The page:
I’ve been off from work for a few days, the old vacation-thing. Didn’t go anywhere. No, last week I made a list of things around the house that required urgent attention from me, and I took the time off from work to take care of them. The list had grown considerably by the time my wife added her requests to the tally, and for a while the issue was in doubt as to whether or not I’d be able to complete the tasks within the set time frame I’d established. But I did and I’m back at work this week with a sense of accomplishment and a renewed purpose in life. Really.
Buried in paperwork (amazing how it can pile up while you are away) I began this week with a feeling much akin to being overwhelmed, which is usually how I feel when I return to work after being out for a few days. I’ve learned through maturity and patience that you simply knock out one item at a time and eventually it all gets taken care of. But I’m drifting this morning in a back-washed sea of rabbits, I know.
I was drinking coffee this morning and talking on the phone when my eyes happened to focus in on a picture my daughter gave me for Father’s Day earlier this summer. It’s a picture of she and I on her wedding day, both of us smiling as I walked her down the aisle. Truth be told, I’m actually smiling at her like fathers do toward their daughters, and she is just smiling because of the day and what it meant for her. But it is her smile that caught my attention; the golden hair, blue eyes, and most of all her perfect teeth. Those teeth are perfectly straight, the sum of braces when she was younger at a time when her dad had a difficult time paying for them. They are also white, not white like you normally use the word to describe something, but glowing, ethereal white, almost leaping from the photographic paper. She must have had them cleaned or bleached, whitened, or whatever it is they do these days to achieve that result.
My teeth have always been bad. Crooked and discolored, a product of my own doing as well as my growing up at a time when braces had not been invented yet –at least not the affordable kind. I could change that, I could. Adult braces are becoming popular and whitening products are all the rage on the dental hygiene shelves down at Wal-Mart. Or I can merely close my mouth when someone points a camera in my direction and not worry about it. I choose the latter. It’s too late in life and I’ll be replacing them soon enough with artificial choppers anyway. Then I’ll smile for the camera.
Perfection as far as my teeth are concerned is not of vital importance to me. Probably a good thing, too. I work out at the gym religiously and watch what I eat most of the time, but my goal is not perfection in that area, either. I do what I do in those regards purely for my health these days and besides, it makes me feel better when I do so. I’ve long since given up on perfection in relationships, especially after I came to grips with the truth that I am not perfect, therefore, by the same token, I cannot expect to find perfection in others. Perfection in any facet of life is difficult, and probably impossible to obtain.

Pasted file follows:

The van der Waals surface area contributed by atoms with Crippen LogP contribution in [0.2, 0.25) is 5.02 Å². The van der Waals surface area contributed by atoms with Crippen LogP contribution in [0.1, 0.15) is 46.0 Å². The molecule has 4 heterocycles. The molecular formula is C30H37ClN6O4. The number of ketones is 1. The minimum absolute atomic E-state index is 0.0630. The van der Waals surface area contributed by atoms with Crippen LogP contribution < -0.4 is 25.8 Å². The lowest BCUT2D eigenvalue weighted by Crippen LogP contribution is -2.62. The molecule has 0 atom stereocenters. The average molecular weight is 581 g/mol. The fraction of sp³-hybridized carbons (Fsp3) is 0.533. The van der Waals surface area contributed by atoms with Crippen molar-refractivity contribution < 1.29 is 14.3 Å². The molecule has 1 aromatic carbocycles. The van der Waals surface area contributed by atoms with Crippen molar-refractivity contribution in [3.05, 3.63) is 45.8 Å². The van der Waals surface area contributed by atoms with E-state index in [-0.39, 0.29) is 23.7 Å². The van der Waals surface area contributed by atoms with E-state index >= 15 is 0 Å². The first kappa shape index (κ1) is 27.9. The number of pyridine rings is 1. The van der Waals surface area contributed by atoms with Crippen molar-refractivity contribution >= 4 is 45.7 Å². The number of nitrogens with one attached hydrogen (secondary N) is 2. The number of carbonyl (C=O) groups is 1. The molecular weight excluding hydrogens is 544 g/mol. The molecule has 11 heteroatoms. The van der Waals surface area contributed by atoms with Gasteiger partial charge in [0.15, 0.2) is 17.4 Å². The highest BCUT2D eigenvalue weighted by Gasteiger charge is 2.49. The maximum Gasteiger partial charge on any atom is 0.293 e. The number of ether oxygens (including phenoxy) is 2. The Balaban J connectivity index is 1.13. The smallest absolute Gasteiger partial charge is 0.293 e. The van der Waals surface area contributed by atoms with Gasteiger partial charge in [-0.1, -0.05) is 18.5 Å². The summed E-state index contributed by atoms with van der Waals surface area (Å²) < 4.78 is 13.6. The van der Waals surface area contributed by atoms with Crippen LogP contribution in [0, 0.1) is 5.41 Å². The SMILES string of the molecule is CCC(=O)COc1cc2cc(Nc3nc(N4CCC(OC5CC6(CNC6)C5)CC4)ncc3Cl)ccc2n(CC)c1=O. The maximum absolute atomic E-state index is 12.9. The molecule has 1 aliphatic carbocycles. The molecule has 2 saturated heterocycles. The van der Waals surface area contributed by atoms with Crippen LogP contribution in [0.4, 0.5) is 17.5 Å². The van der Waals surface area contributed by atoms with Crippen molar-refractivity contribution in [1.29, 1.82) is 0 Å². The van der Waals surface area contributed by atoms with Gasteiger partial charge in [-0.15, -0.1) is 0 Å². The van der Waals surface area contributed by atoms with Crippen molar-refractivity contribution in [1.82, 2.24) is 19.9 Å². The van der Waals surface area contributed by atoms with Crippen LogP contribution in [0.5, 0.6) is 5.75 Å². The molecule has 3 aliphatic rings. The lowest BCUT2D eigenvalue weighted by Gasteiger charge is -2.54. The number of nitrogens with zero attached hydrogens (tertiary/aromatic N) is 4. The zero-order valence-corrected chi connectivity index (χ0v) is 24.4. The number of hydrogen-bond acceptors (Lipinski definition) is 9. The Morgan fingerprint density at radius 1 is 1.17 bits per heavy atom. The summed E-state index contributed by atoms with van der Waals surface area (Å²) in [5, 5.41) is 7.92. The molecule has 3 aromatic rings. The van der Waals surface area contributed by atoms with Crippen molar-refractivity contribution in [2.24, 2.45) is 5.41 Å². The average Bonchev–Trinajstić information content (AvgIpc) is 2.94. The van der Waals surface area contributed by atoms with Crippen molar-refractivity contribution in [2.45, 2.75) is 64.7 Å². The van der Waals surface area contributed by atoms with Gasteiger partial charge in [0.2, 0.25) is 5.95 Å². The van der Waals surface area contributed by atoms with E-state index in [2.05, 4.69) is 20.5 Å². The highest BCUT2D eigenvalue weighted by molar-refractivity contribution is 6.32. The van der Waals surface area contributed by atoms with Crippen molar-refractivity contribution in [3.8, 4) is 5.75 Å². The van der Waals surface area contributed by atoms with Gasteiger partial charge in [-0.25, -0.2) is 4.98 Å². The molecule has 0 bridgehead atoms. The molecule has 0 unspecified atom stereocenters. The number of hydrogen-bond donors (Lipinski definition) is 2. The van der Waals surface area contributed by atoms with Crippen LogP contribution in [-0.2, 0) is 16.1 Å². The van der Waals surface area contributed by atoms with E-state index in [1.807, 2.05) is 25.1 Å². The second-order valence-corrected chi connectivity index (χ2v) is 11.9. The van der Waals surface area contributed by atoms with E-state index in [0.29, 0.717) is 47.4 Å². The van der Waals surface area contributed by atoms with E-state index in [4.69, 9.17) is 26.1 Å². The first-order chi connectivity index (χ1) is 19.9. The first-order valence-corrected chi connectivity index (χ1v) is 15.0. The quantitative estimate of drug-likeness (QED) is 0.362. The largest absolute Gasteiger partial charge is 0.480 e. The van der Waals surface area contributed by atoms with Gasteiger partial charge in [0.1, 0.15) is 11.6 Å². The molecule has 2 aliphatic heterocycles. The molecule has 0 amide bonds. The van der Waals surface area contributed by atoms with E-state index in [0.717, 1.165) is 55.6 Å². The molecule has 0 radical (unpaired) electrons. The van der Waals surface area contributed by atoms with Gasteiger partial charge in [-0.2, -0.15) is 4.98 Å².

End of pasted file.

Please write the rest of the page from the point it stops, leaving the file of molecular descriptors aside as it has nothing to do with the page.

The impossibility of perfection makes it very hard for me to fathom when I consider how Jesus used the term during the Sermon on the Mount. In Matthew 5, he states, “Be ye therefore perfect, even as your Father which is in heaven is perfect.” Be perfect. (I get this mental image of Bill and Ted saying ‘Be excellent to each other’) How can I be perfect, or how can I find perfection, when I have so many flaws in my life and in my daily walk with G_d? I mean, let’s face it, I can’t garner the ability to reach perfection with my teeth, much less in the way I try to handle sin in my life. It is beyond me.
Maybe it is the value I place in perfection to begin with. I can get away with crooked, dingy teeth. I can get away with an extra pound or two and even a ‘success paunch’. I can get away (sometimes) with being a less-than-stellar father or husband. But I can’t get away with being a less-than-perfect Christian. According to that verse in Matthew, I must be perfect. Jesus didn’t say ‘try to be’ or ‘make it a goal to be’; he simply said ‘be perfect’. It’s kind of a command when you look at it that way, don’t you think?
There is a price for this perfection that Jesus mentions, but it has already been paid. When I accept what He did on the cross, (His perfect work not mine) and believe in my heart that the grave could not hold Him - I am on my way. By hiding me, covering me with His blood, and no longer depending on my own perfection but by taking on His, there is a way to reach that state of perfection. When I stand before G_d, it is not my imperfections He sees, although there are so many. Instead He sees the only thing that matters; that I am cloaked in the righteousness of His Son. “Dressed in His righteousness alone, faultless to stand before the throne.”
My perfection was bought with a price; it was truly an amazing grace that purchased it.